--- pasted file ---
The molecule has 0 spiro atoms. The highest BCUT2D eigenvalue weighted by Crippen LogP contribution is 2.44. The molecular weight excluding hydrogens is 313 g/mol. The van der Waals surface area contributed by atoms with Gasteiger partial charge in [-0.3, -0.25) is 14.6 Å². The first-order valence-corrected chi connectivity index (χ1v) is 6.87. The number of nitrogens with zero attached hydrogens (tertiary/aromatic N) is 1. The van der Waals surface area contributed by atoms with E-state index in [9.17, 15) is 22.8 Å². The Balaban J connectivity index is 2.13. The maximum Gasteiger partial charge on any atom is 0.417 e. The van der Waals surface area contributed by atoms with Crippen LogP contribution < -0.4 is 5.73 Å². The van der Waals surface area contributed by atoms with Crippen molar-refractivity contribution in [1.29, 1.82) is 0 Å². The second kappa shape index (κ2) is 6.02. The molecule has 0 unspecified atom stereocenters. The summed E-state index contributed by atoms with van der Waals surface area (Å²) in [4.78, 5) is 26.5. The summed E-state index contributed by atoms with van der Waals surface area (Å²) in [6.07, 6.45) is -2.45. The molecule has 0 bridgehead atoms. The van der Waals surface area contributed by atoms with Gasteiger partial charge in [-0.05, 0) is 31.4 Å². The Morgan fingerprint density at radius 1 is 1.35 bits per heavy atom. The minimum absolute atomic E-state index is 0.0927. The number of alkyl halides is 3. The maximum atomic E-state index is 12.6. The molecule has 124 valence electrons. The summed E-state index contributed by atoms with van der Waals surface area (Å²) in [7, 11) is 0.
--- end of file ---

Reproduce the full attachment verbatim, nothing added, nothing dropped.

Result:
The molecule has 0 spiro atoms. The highest BCUT2D eigenvalue weighted by Crippen LogP contribution is 2.44. The molecular weight excluding hydrogens is 313 g/mol. The van der Waals surface area contributed by atoms with Gasteiger partial charge in [-0.3, -0.25) is 14.6 Å². The first-order valence-corrected chi connectivity index (χ1v) is 6.87. The number of nitrogens with zero attached hydrogens (tertiary/aromatic N) is 1. The van der Waals surface area contributed by atoms with E-state index in [9.17, 15) is 22.8 Å². The Balaban J connectivity index is 2.13. The maximum Gasteiger partial charge on any atom is 0.417 e. The van der Waals surface area contributed by atoms with Crippen LogP contribution < -0.4 is 5.73 Å². The van der Waals surface area contributed by atoms with Crippen molar-refractivity contribution in [1.29, 1.82) is 0 Å². The second kappa shape index (κ2) is 6.02. The molecule has 0 unspecified atom stereocenters. The summed E-state index contributed by atoms with van der Waals surface area (Å²) in [4.78, 5) is 26.5. The summed E-state index contributed by atoms with van der Waals surface area (Å²) in [6.07, 6.45) is -2.45. The molecule has 0 bridgehead atoms. The van der Waals surface area contributed by atoms with Gasteiger partial charge in [-0.05, 0) is 31.4 Å². The Morgan fingerprint density at radius 1 is 1.35 bits per heavy atom. The minimum absolute atomic E-state index is 0.0927. The number of alkyl halides is 3. The maximum atomic E-state index is 12.6. The molecule has 124 valence electrons. The summed E-state index contributed by atoms with van der Waals surface area (Å²) in [7, 11) is 0.